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Singing the Recycling Blues

Julia gives us the run-down on pilot recycling program and offers helpful tips toward joining the recycling revolution.
Tuesday Apr 24, 2007.     By Julia Steinberger
Centerstage Chicago Nightlife City Guide Arts

After moving out of the college co-op, where the recycling bins always overflowed with 25 roommates' worth of sticky beer bottles and aluminum cans, I'm embarrassed to admit that my recycling habits have been decidedly lackluster. Though I raised my eyebrows at the notion of filling blue plastic trash bags with all of my non-separated recyclables (heck, no way was it going to be that easy), I still bought a cute, blue bucket and kept it stocked with the cute blue shopping bags that came free from Whole Foods.

My boyfriend called it the "feel-better bag," as in, it sure did make me feel better. We've all read numerous accounts by now of how miserable the blue bag attempt really is, with only 10 percent of recycled materials getting all the way through to re-use. On a trip to Whole Foods a few months ago, when I asked meekly if I could get my groceries in a blue bag, it was the cashier's turn to raise his eyebrows. They quit doing that, he said. "Ah, because they don't work?" I said. Again with the eyebrows.

Unless you believed in a team of magical trash-sorting fairies, was there really any surprise here? Wish it could be the other way around, but while using-and-disposing takes nearly no thought, recycling requires effort. Luckily, a new program gaining ground in Chicago means that it's just barely tougher than before (meaning my lazy self doesn't need to sort paper from plastics, etc.).

The Blue Cart program, testing this spring/summer in five Chicago wards, will hopefully make it a cinch to recycle glass, aluminum, tin and steel cans, cardboard, plastic and even stuff like magazines, telephone books, aluminum foil and junk mail. The instructions: Rinse out recyclable containers, fill up the bin, and a separate truck will haul it away for sorting and recycling. Eligible residences in the pilot wards (find your ward here), which include single-family homes and apartments in buildings of up to four units, will receive blue carts to start testing the program.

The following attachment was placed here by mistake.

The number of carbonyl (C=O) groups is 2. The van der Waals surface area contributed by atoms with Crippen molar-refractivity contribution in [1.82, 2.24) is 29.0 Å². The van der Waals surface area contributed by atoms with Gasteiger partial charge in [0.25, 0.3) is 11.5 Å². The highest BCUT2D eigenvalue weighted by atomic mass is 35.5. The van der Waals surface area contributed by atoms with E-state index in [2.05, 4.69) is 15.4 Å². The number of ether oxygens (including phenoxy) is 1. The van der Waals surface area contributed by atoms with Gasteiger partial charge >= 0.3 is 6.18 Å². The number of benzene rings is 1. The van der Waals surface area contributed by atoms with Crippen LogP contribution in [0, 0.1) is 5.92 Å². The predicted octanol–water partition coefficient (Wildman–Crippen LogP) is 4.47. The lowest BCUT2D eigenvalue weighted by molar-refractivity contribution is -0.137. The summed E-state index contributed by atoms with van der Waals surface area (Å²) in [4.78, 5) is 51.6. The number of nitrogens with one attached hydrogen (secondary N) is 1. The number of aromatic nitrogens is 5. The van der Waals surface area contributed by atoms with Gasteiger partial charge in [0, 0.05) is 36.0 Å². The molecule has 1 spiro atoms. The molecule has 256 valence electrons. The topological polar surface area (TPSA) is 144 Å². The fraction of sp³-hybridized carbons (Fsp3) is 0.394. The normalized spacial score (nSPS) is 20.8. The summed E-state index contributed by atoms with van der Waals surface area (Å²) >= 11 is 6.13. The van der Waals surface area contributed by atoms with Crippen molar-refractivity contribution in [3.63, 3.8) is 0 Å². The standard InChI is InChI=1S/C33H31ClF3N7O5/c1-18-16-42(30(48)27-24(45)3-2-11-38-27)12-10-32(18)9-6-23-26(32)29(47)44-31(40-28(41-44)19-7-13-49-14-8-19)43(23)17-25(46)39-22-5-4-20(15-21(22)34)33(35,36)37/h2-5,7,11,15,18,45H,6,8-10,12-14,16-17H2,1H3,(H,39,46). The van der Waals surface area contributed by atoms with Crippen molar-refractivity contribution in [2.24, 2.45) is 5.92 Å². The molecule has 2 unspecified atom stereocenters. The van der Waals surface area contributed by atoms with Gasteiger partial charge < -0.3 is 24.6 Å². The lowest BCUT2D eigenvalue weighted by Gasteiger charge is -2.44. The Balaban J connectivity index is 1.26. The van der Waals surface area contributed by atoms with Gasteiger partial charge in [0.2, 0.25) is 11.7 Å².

Since my building has six units, it's not eligible for the city's program, nor does my landlord provide a separate option just for us (large building owners are supposed to, but many do not). Until things change, the city offers drop-off boxes in a range of neighborhoods, where I can dump the same range of rinsed recyclables.

Though it's another chore to add to my list, the nearest drop-bin is not too far from my place, and I just can't argue with the logic of keeping re-useable products out of the waste stream. So I took responsibility and hauled my first bag to the Household Products and Electronics Collection & Training Center, where a giant box was waiting to swallow it all back upů and, according to the city, save it for sorting and eco-minded recycling.

Joining the Recycling Revolution? Keep These Tips in Mind:

Yard waste will not be recovered in the Blue Cart program, so leave your clippings and trimmings out of the cart. Instead, bag the stuff separately and place it beside your blue cart, and a separate truck will collect it for composting.

Household electronics and other potentially hazardous waste (cell phones and batteries included!) should not be put in Blue Carts or drop-off bins, nor should they be placed in the trash, lest they leak dangerous chemicals. Drop TVs and other unwanted electronics at the Household Products and Electronics Collection & Training Center.

Want to be part of the recycling process in a direct way? Shop for industry castoffs that can be re-used as art and educational supplies at the Resource Center, and do double duty: You'll save useful products from landfills, and your dollars will support Center programs like CityFarm.

After four greener-than-average college years as a co-op dweller-turned-aspiring-permaculturist, Julia Steinberger finds it hard not to feel guilty about her one-bedroom apartment, daily commute and indulgence in the occasional dollar burger. She'd like to dream that she could live in a tent/treehouse/rabbit hole, but the truth is, she'd rather stay in the city while doing her best to leave a lighter footprint on the earth. You can contact her here.


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